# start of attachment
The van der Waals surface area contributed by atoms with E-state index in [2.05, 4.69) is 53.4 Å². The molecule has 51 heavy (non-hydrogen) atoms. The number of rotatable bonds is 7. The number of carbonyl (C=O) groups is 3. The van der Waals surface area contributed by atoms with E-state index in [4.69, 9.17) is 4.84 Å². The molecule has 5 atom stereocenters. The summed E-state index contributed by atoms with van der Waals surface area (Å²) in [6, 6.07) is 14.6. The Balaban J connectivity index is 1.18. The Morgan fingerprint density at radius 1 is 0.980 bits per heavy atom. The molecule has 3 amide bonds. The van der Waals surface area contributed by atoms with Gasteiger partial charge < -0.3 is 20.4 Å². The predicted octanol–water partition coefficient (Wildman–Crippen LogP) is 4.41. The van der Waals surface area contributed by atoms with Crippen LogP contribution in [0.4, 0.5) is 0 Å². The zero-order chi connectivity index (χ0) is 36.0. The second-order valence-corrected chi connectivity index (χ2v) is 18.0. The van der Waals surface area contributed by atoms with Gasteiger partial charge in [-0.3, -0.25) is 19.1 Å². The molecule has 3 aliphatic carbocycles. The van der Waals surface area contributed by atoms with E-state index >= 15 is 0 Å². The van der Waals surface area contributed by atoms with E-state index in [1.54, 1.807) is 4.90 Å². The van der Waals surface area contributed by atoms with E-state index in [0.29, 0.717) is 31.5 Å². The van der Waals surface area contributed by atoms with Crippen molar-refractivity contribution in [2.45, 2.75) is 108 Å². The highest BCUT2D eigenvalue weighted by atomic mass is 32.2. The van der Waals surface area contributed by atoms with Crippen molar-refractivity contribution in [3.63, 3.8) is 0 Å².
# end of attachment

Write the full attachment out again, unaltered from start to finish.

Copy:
The van der Waals surface area contributed by atoms with E-state index in [2.05, 4.69) is 53.4 Å². The molecule has 51 heavy (non-hydrogen) atoms. The number of rotatable bonds is 7. The number of carbonyl (C=O) groups is 3. The van der Waals surface area contributed by atoms with E-state index in [4.69, 9.17) is 4.84 Å². The molecule has 5 atom stereocenters. The summed E-state index contributed by atoms with van der Waals surface area (Å²) in [6, 6.07) is 14.6. The Balaban J connectivity index is 1.18. The Morgan fingerprint density at radius 1 is 0.980 bits per heavy atom. The molecule has 3 amide bonds. The van der Waals surface area contributed by atoms with Gasteiger partial charge < -0.3 is 20.4 Å². The predicted octanol–water partition coefficient (Wildman–Crippen LogP) is 4.41. The van der Waals surface area contributed by atoms with Crippen LogP contribution in [0.4, 0.5) is 0 Å². The zero-order chi connectivity index (χ0) is 36.0. The second-order valence-corrected chi connectivity index (χ2v) is 18.0. The van der Waals surface area contributed by atoms with Gasteiger partial charge in [-0.3, -0.25) is 19.1 Å². The molecule has 3 aliphatic carbocycles. The van der Waals surface area contributed by atoms with E-state index >= 15 is 0 Å². The van der Waals surface area contributed by atoms with E-state index in [1.54, 1.807) is 4.90 Å². The van der Waals surface area contributed by atoms with E-state index in [0.29, 0.717) is 31.5 Å². The van der Waals surface area contributed by atoms with Crippen molar-refractivity contribution in [2.45, 2.75) is 108 Å². The highest BCUT2D eigenvalue weighted by atomic mass is 32.2. The van der Waals surface area contributed by atoms with Crippen molar-refractivity contribution in [3.63, 3.8) is 0 Å².